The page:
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Battle Royale
Reviewed by Kevin Pezzano, © 2003

Format: Book
By:   Koushun Takami
Genre:   Science-Fiction/Thriller
Released:   February 2003
Review Date:   April 08, 2003
Audience Rating:   R. Never has a book been more R rated.
RevSF Rating:   7/10 (What Is This?)
"Battle Royale" is not an easy book to read. In a time when school shootings and youth violence are so common as to be barely newsworthy any more, a book about 42 junior high school students forced to fight each other to the death is not exactly light reading. Especially when it's as brutal as this book is.

Although the setting of this book is a Japan of some alternate present (an Orwellian dictator has ruled the fascist Republic of Greater East Asia for the last 75 years, and is currently engaged in a cold war with the so-called American Empire), the science-fictional elements of "Battle Royale" are really incidental to the story. The main characters are a class of relatively average 15 year old junior high students, a mixture of the usual jocks, nerds, tough guys, delinquents, girls-next-door, and class sluts to be found in almost any high school the world over. They look and act, in other words, like students in our own world, idolizing pop stars, listening to Springsteen and the Beatles, and engaging in youthful rivalries and shy crushes. And that is author Takami's whole point.

The fascist goverment of "Battle Royale" serves only to provide the justification for Takami's free-for-all combat. Every year, a random class of junior high students is "drafted"; they're kidnapped, spirited away to a remote island somewhere, given explosive radio collars (to ensure that they follow the rules of what is euphemistically called "the Program"), armed with a random array of weapons from submachine guns to sickles, and forced to fight until only one of them is left alive. How these otherwise-normal kids react to the sudden and overwhelming violence thrust upon them is what drives the relentless narrative of "Battle Royale", and Takami describes every horrified thought, every sickening betrayal, and every gruesome death in exhaustive detail.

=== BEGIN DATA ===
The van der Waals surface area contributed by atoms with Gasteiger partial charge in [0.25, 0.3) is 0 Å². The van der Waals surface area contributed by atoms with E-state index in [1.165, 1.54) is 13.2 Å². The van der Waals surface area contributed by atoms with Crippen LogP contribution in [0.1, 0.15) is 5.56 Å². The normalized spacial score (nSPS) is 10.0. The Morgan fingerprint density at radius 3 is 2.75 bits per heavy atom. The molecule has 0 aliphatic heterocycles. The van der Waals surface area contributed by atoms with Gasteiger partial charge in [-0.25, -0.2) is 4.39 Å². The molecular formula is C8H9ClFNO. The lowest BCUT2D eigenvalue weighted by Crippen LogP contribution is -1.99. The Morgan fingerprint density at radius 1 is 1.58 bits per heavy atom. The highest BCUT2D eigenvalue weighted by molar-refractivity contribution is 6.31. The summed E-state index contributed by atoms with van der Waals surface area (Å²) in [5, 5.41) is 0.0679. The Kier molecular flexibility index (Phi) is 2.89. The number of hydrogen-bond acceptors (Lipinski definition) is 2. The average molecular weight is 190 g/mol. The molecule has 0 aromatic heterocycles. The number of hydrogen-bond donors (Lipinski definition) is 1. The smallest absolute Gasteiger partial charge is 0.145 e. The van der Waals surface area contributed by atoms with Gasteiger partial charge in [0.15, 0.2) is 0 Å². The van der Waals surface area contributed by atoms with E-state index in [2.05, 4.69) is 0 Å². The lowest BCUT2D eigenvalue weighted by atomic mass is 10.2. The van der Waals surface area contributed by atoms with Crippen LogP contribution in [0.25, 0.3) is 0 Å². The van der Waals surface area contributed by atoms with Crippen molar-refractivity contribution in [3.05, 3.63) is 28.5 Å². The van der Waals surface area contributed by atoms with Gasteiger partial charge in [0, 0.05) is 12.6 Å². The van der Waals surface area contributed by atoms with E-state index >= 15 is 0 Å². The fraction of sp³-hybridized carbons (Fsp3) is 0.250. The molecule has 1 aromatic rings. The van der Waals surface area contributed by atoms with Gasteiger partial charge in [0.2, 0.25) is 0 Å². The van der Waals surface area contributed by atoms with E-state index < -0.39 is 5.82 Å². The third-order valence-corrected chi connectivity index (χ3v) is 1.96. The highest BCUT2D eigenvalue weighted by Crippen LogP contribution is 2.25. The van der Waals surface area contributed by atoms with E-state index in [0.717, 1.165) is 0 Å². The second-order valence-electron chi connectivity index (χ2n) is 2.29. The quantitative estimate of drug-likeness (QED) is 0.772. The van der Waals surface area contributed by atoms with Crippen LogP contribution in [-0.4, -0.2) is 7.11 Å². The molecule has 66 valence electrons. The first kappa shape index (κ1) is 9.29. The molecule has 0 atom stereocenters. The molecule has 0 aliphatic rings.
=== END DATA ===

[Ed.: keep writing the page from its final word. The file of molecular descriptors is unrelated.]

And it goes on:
The back cover of this book decscribes "Battle Royale" as a "'Lord of the Flies' for the 21st century", but that's not entirely accurate. "Lord of the Flies" was mainly about how society's rules are all that keep humans, even (or especially) children, from returning to a savage, violent natural state. "Battle Royale" twists things just a little, saying that it's not society that keeps us from being savages; it's society that MAKES us savages. The kids in this book are forced to turn on each other, because their government and their society as a whole demand it. It doesn't matter what they want, or what their parents want (the book describes how many of their parents have been killed when they resisted their children's conscription into "the Program"). If they are to make a place for themselves in society, they have to become ruthless, amoral, and violent.

In the country this book was originally published in, the allegory is plain. We've all heard about the pressures of the Japanese academic system, with endless bouts of cram school and grueling tests just to get into a good high school, and then it's all repeated for college, and THEN there are the crushing demands of the Japanese corporate world and an often-repressive culture to contend with. Perhaps the present system is a little less raw and bloody than the system Takami describes in his book, but it still forces unprepared young people to become monsters in order to survive, and exacts a terrible price from those who just can't deal with it. And, despite the essentially Japanese nature of the metaphor, American audiences should have little difficulty in finding comparisons with their own culture. Let's not forget the recent controversies over college admissions and school bullying, after all.